Herbert de Losinga, first Bishop of Norwich founded, at the request of the townsfolk
the Church of St Margaret in 1101, he also set up a small priory attached to the
church by seconding monks from the abbey attached to the newly formed Norwich Cathedral.
Only small parts of this original church survive - the internal columns and Romanesque
arches of the west tower and the external base the base of the south tower. The
church was almost totally rebuilt under the aegis of Bishop de Grey of Norwich in
the 13th century. Only the chancel remains from this rebuild. The misericords date
from 1370 to 1377.
Wealthy merchants of the Trinity Guild sponsored another rebuild which greatly enlarged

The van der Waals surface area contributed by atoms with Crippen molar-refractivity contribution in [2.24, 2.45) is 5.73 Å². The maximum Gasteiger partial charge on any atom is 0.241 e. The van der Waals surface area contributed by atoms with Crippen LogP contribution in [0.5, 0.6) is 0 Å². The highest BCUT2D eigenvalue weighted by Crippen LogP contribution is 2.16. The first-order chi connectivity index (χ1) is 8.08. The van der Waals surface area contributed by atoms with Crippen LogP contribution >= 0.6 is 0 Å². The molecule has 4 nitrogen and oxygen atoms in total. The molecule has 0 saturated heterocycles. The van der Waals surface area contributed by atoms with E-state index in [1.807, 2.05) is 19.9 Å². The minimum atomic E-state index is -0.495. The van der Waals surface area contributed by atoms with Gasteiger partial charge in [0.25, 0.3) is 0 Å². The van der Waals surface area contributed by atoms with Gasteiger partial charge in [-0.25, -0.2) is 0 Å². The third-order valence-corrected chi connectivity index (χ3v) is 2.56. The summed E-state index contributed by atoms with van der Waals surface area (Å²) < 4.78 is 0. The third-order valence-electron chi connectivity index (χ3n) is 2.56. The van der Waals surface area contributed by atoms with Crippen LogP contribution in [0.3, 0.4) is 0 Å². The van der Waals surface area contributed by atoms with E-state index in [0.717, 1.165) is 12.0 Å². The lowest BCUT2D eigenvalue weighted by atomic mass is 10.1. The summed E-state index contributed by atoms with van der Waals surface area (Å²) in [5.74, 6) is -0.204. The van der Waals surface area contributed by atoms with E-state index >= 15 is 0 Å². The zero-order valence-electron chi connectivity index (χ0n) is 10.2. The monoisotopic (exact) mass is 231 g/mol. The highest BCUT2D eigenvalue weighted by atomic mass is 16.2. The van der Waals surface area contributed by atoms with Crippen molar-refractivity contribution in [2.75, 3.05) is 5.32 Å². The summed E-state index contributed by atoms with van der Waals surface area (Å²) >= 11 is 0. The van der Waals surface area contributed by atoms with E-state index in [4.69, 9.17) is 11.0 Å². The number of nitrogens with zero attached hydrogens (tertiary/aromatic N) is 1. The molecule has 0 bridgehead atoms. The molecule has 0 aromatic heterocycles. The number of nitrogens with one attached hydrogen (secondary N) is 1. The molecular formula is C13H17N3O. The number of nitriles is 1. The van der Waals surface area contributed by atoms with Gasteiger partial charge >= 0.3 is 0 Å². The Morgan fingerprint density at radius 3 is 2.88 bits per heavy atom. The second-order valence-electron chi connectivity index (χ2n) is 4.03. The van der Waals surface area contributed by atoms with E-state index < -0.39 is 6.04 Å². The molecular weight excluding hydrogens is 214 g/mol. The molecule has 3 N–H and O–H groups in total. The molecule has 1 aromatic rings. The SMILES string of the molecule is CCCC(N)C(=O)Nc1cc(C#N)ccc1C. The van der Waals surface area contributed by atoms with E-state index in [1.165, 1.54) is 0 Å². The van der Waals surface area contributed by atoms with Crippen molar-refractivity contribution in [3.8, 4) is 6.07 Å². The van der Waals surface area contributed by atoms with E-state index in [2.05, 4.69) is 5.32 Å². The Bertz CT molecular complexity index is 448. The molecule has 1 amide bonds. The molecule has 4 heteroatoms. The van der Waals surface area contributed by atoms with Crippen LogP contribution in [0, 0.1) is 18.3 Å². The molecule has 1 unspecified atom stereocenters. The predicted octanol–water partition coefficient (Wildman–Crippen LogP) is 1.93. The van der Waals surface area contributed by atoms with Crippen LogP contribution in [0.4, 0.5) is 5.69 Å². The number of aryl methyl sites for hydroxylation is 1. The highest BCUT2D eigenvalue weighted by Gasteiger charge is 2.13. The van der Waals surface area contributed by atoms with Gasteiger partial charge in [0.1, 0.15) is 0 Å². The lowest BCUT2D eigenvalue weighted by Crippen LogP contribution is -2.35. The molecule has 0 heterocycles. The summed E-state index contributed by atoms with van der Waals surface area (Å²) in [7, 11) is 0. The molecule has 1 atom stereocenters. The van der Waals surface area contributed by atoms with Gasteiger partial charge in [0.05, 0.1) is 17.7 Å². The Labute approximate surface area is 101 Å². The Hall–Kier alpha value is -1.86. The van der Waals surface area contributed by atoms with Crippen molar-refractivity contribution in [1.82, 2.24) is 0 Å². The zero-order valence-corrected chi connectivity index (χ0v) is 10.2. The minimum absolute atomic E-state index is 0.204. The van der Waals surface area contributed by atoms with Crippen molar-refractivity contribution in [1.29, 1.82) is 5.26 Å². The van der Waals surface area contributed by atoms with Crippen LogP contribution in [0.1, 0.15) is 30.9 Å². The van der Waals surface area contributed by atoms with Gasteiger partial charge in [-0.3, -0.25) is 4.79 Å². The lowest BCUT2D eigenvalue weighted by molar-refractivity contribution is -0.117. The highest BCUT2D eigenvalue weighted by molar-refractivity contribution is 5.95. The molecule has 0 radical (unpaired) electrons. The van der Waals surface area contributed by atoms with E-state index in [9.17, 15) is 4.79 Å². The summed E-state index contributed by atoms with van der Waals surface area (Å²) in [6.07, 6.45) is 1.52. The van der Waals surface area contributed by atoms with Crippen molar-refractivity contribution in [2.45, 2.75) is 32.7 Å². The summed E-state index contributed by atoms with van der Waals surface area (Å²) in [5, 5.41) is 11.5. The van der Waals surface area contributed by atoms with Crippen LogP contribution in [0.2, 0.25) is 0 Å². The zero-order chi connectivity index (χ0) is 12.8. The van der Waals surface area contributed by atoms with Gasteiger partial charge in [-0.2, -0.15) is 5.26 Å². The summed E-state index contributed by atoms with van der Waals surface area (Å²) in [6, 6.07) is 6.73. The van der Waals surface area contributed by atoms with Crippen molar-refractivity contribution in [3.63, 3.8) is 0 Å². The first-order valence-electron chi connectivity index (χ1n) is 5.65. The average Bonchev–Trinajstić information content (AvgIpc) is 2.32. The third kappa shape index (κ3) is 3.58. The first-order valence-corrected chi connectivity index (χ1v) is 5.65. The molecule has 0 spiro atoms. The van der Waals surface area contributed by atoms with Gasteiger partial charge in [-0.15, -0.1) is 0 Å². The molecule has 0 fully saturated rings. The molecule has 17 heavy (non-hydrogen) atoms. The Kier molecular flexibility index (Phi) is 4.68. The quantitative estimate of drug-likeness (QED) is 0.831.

the church in the 15th century. The east window, which dates from this rebuild is
of interesting and unusual circular design. In 1453, the Northwest tower, which
appears to have been built on poor foundations was leaning so badly that it had to
be completely renewed.
A gale in 1741 demolished the spire on the southwest tower, causing much damage to
the nave and aisle - this resulted in yet another re-build, however it is nice to
see that they retained the Romanesque arches separating the nave from the aisles,
whilst having Gothic arches from the nave to the central crossing.